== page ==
Woodland nursery offers native plants year-round in special section

Local foliage an option for gardeners with busy lives


Tsugawa Nursery in Woodland recently landed hard-to-find native plants for gardeners who desire to use Pacific Northwest plants on their properties. 

Sherrie Diamond, sales specialist and manager at Tsugawa Nursery, began the venture of adding a native plant section in 2019 and rebuilt the area in 2021 after an absence from the plant nursery. Since 2021, Diamond has grown the native plants section significantly to provide customers species that are sometimes hard to find for garden uses. She started by ordering from one vendor and is soon going to have three supplying native plants to Tsugawa Nursery. 

Diamond also thanked Brian Tsugawa and the Tsugawa family for allowing her to build the native plant department and have it grow to what it is today. 

“There’s so many non-natives being planted that it’s choking out or natives,” Diamond said. “It’s hurting our native pollinators and our wildlife, especially with the overuse of pesticides, herbicides, fertilizers, all of that. So we’re trying to bring that back and bring awareness and think, gosh, April is Native Plant Awareness Month.”

Diamond grew up in upstate New York and has lived in the area since 2009. She has gained her love for native plants by spending a lot of time in the woods. 

“I’m so immersed in nature, and being able to watch how native plants work as a community — they’re not fighting against each other, they’re all supporting each other,” Diamond said. “Everybody has a job to do and they’re absolutely supportive of each other, and I think we as humans can learn so much from the native plant world how to live cohesively and help each other out.”

As for native plants to choose for the landscape of the region, Diamond said she sells a lot of clay-loving plants as “that’s our very special soil here.” 

Common native plants for the region include Pacific ninebark, ocean spray, Indian plum (Osoberry), black twinberry, evergreen huckleberry and snowberry, among others. 

Recent additions to the nursery have been exciting for customers and Diamond, alike. Two dozen more species of native plants are slated to go on sale at Tsugawa Nursery this month, Diamond said.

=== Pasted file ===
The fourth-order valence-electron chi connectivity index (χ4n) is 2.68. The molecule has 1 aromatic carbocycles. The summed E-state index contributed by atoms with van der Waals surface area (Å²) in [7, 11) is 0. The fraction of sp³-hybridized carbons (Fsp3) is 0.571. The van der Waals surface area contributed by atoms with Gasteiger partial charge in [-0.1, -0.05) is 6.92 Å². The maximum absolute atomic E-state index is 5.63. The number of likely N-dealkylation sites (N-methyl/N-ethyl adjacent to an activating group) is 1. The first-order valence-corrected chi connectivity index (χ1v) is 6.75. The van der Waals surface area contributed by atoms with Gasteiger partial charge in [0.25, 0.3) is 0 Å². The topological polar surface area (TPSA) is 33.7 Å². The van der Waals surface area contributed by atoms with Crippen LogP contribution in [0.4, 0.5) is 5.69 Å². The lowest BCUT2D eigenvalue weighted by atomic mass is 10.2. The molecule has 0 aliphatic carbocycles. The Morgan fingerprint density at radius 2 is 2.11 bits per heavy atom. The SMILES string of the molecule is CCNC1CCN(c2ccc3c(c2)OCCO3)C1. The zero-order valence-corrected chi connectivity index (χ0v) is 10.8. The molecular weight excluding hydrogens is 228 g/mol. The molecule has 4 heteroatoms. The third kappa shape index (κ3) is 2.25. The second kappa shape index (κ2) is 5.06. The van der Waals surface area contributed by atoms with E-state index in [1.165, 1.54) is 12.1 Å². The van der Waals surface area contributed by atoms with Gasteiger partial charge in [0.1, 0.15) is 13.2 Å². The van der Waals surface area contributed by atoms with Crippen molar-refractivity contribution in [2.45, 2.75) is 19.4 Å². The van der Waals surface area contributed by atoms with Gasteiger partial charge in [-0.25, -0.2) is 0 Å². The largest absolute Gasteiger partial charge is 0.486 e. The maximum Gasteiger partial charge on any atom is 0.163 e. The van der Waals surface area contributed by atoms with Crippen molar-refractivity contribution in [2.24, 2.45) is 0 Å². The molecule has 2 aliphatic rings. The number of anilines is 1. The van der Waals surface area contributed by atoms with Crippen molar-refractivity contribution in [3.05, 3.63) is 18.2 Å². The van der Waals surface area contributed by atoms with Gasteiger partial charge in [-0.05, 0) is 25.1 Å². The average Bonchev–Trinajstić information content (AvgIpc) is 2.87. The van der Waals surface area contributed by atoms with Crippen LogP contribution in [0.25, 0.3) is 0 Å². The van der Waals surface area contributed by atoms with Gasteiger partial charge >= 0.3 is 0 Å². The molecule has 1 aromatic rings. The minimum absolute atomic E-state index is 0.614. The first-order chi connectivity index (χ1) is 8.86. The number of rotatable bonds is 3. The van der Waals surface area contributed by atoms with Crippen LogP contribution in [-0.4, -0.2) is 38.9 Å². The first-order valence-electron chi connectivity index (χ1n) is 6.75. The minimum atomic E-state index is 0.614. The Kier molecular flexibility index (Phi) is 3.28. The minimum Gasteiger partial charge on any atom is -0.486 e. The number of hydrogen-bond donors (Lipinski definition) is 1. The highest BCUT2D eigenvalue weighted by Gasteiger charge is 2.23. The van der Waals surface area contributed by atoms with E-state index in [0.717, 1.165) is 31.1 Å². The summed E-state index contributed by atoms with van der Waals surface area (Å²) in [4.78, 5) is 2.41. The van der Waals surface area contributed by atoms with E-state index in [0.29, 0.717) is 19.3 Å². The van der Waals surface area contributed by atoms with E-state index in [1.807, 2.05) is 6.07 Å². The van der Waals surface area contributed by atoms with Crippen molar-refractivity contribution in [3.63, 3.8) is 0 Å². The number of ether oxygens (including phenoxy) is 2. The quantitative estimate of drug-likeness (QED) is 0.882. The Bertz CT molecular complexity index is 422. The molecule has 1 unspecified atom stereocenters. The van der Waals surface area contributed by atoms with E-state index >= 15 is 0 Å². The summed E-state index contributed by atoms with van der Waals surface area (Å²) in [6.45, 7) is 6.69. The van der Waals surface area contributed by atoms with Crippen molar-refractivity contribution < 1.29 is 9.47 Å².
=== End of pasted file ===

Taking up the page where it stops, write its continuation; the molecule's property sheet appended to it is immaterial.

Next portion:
One hot seller from the recent additions include the Western trillium. Diamond said she bought 257 bare root trilliums from Scholls Valley Native Nursery in Oregon. With the help of a coworker, Diamond saw a 100% success rate with the 2-year-old trilliums. Trilliums are special, however. It may take upward of seven years from seed to maturity for a flower to bloom, various sources state. Trilliums can be found in the wild across Clark and Cowlitz counties. Battle Ground Lake State Park features a robust total of flowering Trillium plants. 

Mary Kinney, communications and outreach lead for the Clark Conservation District, is also an advocate for the use of native plants around the landscape. 

“Native plants are adapted to our particular climate of being very dry and warm in the summer and very, very, wet in the winter months,” Kinney said. “It’s much easier to just kind of set it and forget it., not having to water as frequently in the summertime and not having to worry about them getting too soggy and dying. So, it’s a cost-effective way.” 

Along with easier use compared with exotic plants, native plants support wildlife and pollinators, which can lead to better production in other garden applications. 

“Having native plants also benefits our native pollinators and gives them lots of food and that kind of thing, and there’s also the added benefit of having native plants,” Kinney said. “If you have a vegetable garden, for example, the native plants will attract native pollinators, which will then help your crop production, essentially.” 

Kinney loves goldenrod, a late-season blooming plant for pollinators, Ponderosa pine, a quick-growing conifer that is hardy to local conditions, and the Oregon white oak, a tree of concern as their oak savannas have declined along the Interstate 5 corridor. 

Tsugawa Nursery is open 9 a.m. to 5 p.m., Monday through Saturday, and from 10 a.m.- to 5 p.m. on Sundays, at 410 E. Scott Ave. in Woodland. Call 360-225-8750 for more information.

For more information about the Clark Conservation District and further plant information, including their annual native plant sale, go to clarkcd.org/.